everyone can code

Whether you’ve inherited a Drupal 8 project or are starting fresh, being able to easily and quickly debug an issue is important.

The first thing I like to do after starting a new twig theme is turn on some basic debugging. Drupal makes twig debugging easy because it gives you a list of potential templates, and which template is currently in use. If you’ve never touched a Drupal theme before, this gives great insight into naming conventions and the template hierarchy. Beginner-level developers will especially appreciate this!

First, you’ll need to navigate to the sites/default folder. Inside that folder, you’ll notice a file. Duplicate this file, and rename the new file Then, you’ll need to make a few changes to the new .yml file you just created. Find the section for “twig.config:”. In that section, set debug to true, auto-reload to true, and cache to false. That configuration tells Drupal to display the debug information when we use developer tools in Chrome or Firefox, and also tells Drupal not to cache twig templates. If you are committing these files to git to use on a live site, it’s best to add the to gitignore. This information is strictly for development purposes.

Now, after the cache has been cleared, if we inspect a page using developer tools (within Chrome or Firefox), we’ll be able to see commented code with the template in use for that section/block/field, along with suggestions for alternate templates. The top item is the most specific template, with the options getting broader as you go down the list.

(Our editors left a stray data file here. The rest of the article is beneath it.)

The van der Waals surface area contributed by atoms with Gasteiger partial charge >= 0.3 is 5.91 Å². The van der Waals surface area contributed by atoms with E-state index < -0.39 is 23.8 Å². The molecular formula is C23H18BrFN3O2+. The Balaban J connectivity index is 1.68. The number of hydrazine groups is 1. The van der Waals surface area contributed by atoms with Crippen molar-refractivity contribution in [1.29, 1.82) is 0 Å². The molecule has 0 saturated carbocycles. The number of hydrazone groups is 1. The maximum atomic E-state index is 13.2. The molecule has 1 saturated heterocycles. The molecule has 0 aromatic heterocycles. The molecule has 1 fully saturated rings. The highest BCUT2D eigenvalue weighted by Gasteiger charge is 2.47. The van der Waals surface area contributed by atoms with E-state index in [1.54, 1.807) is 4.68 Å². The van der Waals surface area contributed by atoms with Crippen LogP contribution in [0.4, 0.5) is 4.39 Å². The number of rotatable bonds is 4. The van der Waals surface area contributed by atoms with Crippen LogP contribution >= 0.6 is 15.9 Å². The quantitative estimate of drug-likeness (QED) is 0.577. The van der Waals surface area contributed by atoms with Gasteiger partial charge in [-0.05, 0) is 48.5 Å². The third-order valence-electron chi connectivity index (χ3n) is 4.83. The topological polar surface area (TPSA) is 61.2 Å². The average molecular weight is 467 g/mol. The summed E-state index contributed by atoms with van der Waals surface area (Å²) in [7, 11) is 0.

twig debug code

It’s important to know that Drupal uses a number of variables on any given node. The variables available will vary based on whether it’s a page or a node or a paragraph. After turning on twig debugging, you’ll have access to the dump function: {{ dump() }} ( 

Running that function will dump every available variable (and its content) on the page, but, more than likely, it will crash the page after exhausting the memory. Instead, use the code below to loop through the context options:

{% for key, value in _context %}
  <li>{{ key }}</li>
{% endfor %}

Another great resource for Drupal developers is a module called Devel ( Devel can quickly generate dummy content (nodes, comments, users, terms, etc), add a number of functions to use within template files, display the variables available on the page, and so much more. For the full extent check out the documentation (

Drupal 8 theming is well-documented ( with numerous front end developers contributing to the documentation and answering questions on Drupal’s help forums. 
The best tip to remember when debugging is this Drupal phrase: when in doubt, clear the cache. If you’ve made a change and do not see it on the page, clear the cache (/admin/config/development/performance) and check again!